Friday, October 7, 2011

Palestine: A Cause Or A State?

By Amir Taheri
  Palestinian President Mahmoud Abbas
Within days, the United Nations’ Security Council is expected to start debating the Palestinian Authority’s demand for recognition as a state.
At first glance, this is a straightforward issue. Since its foundation after the Second World War, the UN has admitted as member over 150 countries. There is no reason why the Palestinian demand should pose problems.
But, it does. For over six decades, nothing related to Palestine has been simple. Ironically, the UN tried to create a Palestinian state in 1947. Arab members rejected the idea. The idea was revived 20 years later in the wake of the 1967 Arab debacle. It was buried by rejectionists and their allies.
Perhaps Israel, too, never wanted a Palestinian state. However, that was never put to the test.
Palestinian Authority President Mahmoud Abbas may have revived the idea for personal reasons. Abbas’s term ended two years ago and there is no mechanism to choose a successor. At the same time, his efforts to form a coalition government including Hamas have hit a wall. Thus, talk of a Palestinian state could create some momentum or, at least, alter the headlines for a few weeks.
Does the creation of a Palestinian state depend on recognition by the UN?
It does not. For more than two decades, the world’s most populous nation, China, was shut out of the UN. No one denied that Switzerland was a nation, although for decades it refused to join the UN. On a smaller scale, Kosovo today is a sovereign state although Russian veto prevents it from joining the UN.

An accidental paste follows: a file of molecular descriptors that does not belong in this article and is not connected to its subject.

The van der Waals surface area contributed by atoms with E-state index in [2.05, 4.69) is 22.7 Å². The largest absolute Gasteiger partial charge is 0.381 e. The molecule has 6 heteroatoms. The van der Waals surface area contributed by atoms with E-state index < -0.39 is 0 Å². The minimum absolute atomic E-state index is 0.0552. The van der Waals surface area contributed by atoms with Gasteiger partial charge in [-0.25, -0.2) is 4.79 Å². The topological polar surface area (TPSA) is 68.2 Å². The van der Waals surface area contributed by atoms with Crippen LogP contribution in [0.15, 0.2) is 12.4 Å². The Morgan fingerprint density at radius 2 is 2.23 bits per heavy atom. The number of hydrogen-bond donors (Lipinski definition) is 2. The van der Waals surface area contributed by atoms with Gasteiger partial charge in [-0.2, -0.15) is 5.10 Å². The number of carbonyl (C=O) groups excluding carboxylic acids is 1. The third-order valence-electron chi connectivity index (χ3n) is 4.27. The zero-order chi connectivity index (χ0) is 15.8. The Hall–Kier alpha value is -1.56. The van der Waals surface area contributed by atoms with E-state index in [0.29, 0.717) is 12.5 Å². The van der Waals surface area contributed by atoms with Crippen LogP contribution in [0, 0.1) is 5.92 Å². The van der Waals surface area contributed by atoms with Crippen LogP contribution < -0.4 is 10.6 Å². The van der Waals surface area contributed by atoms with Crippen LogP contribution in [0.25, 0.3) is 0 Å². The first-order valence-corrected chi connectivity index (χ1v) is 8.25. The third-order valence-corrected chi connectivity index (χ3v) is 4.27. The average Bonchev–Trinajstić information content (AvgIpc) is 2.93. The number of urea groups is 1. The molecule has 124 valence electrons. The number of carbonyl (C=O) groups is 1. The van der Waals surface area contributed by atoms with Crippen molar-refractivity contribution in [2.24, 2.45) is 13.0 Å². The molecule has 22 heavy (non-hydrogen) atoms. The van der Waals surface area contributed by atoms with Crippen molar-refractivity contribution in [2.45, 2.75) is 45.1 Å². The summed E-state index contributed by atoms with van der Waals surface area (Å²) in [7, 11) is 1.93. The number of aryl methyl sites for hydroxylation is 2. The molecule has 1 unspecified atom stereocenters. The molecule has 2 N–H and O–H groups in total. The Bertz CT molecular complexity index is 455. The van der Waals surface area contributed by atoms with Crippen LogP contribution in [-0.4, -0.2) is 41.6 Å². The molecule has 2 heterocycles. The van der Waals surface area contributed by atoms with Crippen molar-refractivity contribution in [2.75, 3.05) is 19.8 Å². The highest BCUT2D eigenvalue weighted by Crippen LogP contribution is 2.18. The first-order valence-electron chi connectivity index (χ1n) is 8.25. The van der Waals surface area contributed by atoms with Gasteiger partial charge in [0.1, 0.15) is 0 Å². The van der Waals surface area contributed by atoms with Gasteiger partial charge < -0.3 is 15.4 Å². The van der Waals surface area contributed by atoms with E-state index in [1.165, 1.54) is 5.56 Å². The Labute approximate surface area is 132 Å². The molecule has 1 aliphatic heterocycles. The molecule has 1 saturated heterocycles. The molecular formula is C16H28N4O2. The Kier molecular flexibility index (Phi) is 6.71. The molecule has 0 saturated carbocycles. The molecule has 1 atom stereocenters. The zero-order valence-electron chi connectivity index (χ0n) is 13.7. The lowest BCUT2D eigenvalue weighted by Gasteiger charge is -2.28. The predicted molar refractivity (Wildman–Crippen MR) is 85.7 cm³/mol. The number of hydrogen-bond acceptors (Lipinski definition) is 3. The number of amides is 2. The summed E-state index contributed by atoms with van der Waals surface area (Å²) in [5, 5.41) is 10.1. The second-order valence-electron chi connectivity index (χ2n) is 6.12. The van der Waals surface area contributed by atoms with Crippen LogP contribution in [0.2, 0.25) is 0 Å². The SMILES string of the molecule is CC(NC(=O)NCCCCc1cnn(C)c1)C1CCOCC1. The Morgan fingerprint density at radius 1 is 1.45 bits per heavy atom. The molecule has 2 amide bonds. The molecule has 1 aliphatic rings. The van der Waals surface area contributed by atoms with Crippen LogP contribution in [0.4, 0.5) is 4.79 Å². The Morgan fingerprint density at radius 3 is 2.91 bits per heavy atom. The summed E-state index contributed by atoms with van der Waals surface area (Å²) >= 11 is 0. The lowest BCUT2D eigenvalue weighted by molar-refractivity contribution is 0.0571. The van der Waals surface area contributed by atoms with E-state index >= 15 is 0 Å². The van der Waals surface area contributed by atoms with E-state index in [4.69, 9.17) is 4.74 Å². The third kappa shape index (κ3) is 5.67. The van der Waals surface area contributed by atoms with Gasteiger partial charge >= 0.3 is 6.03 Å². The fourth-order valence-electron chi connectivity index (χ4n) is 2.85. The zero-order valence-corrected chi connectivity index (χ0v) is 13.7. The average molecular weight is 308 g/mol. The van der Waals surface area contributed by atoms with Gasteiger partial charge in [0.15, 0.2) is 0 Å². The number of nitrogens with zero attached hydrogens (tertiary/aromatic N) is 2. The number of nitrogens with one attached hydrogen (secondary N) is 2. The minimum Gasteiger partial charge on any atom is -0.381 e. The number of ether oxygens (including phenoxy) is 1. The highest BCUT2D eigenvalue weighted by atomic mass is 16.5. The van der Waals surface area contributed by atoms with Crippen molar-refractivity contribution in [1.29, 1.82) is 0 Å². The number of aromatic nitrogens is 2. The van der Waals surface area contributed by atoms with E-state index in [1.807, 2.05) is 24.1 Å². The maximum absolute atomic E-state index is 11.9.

In the case of Palestine the problem is with fundamentals.
A recent creation, the modern state is the political expression of a nation’s existence. One must first have a nation and then look for a state to express its existence.
Is Palestine a nation, in the modern sense of the term as described by Herder at the end of the 18th century?
You might be surprised, even angered, by this question. However, none of the dozens of political parties that have claimed to represent the Palestinians in the past seven decades ever described itself as national.
Words such as “nation” and “national” do not feature in the designation of such movements as Al Fatah and Hamas. Instead, they, and many other smaller ones, use adjectives such as “Islamic” or “people’s”. The subtext is that the Palestinians are, at most, “a people” but not a nation. They are regarded as part either of a larger, and mythical, Arab “nation” or an even more problematic Islamic Ummah.
Wedded to leftist or Islamist ideologies, Palestinian political formations systematically rejected the concept of the nation, the backbone of modern statehood.
The contrast with modern national liberation movements throughout the world is telling. For all of them the word “nation” is the key to their identity. Thus, we have the African National Congress in South Africa, and the National Liberation Front (FLN) in Algeria. Even Communist-dominated Vietcong described itself as a National Liberation Front.